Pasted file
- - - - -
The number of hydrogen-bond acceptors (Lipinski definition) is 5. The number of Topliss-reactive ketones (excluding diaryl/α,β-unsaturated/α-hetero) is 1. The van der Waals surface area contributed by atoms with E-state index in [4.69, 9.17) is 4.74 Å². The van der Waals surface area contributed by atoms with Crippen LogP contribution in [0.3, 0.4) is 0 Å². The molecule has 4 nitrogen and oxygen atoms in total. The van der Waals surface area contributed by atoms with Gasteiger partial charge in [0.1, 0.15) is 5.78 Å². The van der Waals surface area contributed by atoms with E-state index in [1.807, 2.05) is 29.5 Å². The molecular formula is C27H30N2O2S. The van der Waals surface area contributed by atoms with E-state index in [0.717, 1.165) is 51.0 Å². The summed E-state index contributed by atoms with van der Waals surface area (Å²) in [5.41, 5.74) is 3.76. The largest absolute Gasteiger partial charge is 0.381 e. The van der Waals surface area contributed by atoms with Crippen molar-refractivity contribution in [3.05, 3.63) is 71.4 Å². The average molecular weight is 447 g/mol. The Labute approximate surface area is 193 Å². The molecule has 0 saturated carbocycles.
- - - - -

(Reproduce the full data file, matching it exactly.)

The number of hydrogen-bond acceptors (Lipinski definition) is 5. The number of Topliss-reactive ketones (excluding diaryl/α,β-unsaturated/α-hetero) is 1. The van der Waals surface area contributed by atoms with E-state index in [4.69, 9.17) is 4.74 Å². The van der Waals surface area contributed by atoms with Crippen LogP contribution in [0.3, 0.4) is 0 Å². The molecule has 4 nitrogen and oxygen atoms in total. The van der Waals surface area contributed by atoms with Gasteiger partial charge in [0.1, 0.15) is 5.78 Å². The van der Waals surface area contributed by atoms with E-state index in [1.807, 2.05) is 29.5 Å². The molecular formula is C27H30N2O2S. The van der Waals surface area contributed by atoms with E-state index in [0.717, 1.165) is 51.0 Å². The summed E-state index contributed by atoms with van der Waals surface area (Å²) in [5.41, 5.74) is 3.76. The largest absolute Gasteiger partial charge is 0.381 e. The van der Waals surface area contributed by atoms with Crippen molar-refractivity contribution in [3.05, 3.63) is 71.4 Å². The average molecular weight is 447 g/mol. The Labute approximate surface area is 193 Å². The molecule has 0 saturated carbocycles.